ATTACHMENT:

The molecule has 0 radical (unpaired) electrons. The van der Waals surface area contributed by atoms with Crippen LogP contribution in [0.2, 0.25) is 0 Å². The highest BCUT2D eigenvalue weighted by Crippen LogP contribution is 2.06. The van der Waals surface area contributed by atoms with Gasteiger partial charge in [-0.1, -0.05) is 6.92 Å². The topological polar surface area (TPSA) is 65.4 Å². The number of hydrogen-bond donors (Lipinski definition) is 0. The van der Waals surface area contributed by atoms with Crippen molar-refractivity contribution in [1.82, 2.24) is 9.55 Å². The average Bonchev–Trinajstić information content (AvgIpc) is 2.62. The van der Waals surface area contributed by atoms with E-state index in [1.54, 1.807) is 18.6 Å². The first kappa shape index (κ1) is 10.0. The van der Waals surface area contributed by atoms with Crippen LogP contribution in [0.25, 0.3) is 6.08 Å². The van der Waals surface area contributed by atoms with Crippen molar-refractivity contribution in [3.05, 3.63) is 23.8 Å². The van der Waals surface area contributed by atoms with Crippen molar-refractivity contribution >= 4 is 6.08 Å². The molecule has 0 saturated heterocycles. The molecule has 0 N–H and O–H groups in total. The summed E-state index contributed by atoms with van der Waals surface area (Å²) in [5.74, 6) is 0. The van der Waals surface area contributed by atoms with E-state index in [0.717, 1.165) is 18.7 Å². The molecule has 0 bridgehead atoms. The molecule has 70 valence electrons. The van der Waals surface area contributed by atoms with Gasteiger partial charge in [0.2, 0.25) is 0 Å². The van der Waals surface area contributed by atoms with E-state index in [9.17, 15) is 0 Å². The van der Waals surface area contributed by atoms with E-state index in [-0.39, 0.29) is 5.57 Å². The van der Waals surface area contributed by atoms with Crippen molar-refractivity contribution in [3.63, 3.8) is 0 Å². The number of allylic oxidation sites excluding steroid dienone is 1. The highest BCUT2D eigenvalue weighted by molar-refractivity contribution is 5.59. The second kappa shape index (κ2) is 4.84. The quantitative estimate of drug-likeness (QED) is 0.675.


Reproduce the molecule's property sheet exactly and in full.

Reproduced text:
The molecule has 0 radical (unpaired) electrons. The van der Waals surface area contributed by atoms with Crippen LogP contribution in [0.2, 0.25) is 0 Å². The highest BCUT2D eigenvalue weighted by Crippen LogP contribution is 2.06. The van der Waals surface area contributed by atoms with Gasteiger partial charge in [-0.1, -0.05) is 6.92 Å². The topological polar surface area (TPSA) is 65.4 Å². The number of hydrogen-bond donors (Lipinski definition) is 0. The van der Waals surface area contributed by atoms with Crippen molar-refractivity contribution in [1.82, 2.24) is 9.55 Å². The average Bonchev–Trinajstić information content (AvgIpc) is 2.62. The van der Waals surface area contributed by atoms with E-state index in [1.54, 1.807) is 18.6 Å². The first kappa shape index (κ1) is 10.0. The van der Waals surface area contributed by atoms with Crippen LogP contribution in [0.25, 0.3) is 6.08 Å². The van der Waals surface area contributed by atoms with Crippen molar-refractivity contribution in [3.05, 3.63) is 23.8 Å². The van der Waals surface area contributed by atoms with Crippen molar-refractivity contribution >= 4 is 6.08 Å². The molecule has 0 saturated heterocycles. The molecule has 0 N–H and O–H groups in total. The summed E-state index contributed by atoms with van der Waals surface area (Å²) in [5.74, 6) is 0. The van der Waals surface area contributed by atoms with E-state index in [0.717, 1.165) is 18.7 Å². The molecule has 0 bridgehead atoms. The molecule has 70 valence electrons. The van der Waals surface area contributed by atoms with Gasteiger partial charge in [0.2, 0.25) is 0 Å². The van der Waals surface area contributed by atoms with E-state index in [9.17, 15) is 0 Å². The van der Waals surface area contributed by atoms with E-state index in [-0.39, 0.29) is 5.57 Å². The van der Waals surface area contributed by atoms with Crippen molar-refractivity contribution in [3.63, 3.8) is 0 Å². The number of allylic oxidation sites excluding steroid dienone is 1. The highest BCUT2D eigenvalue weighted by molar-refractivity contribution is 5.59. The second kappa shape index (κ2) is 4.84. The quantitative estimate of drug-likeness (QED) is 0.675.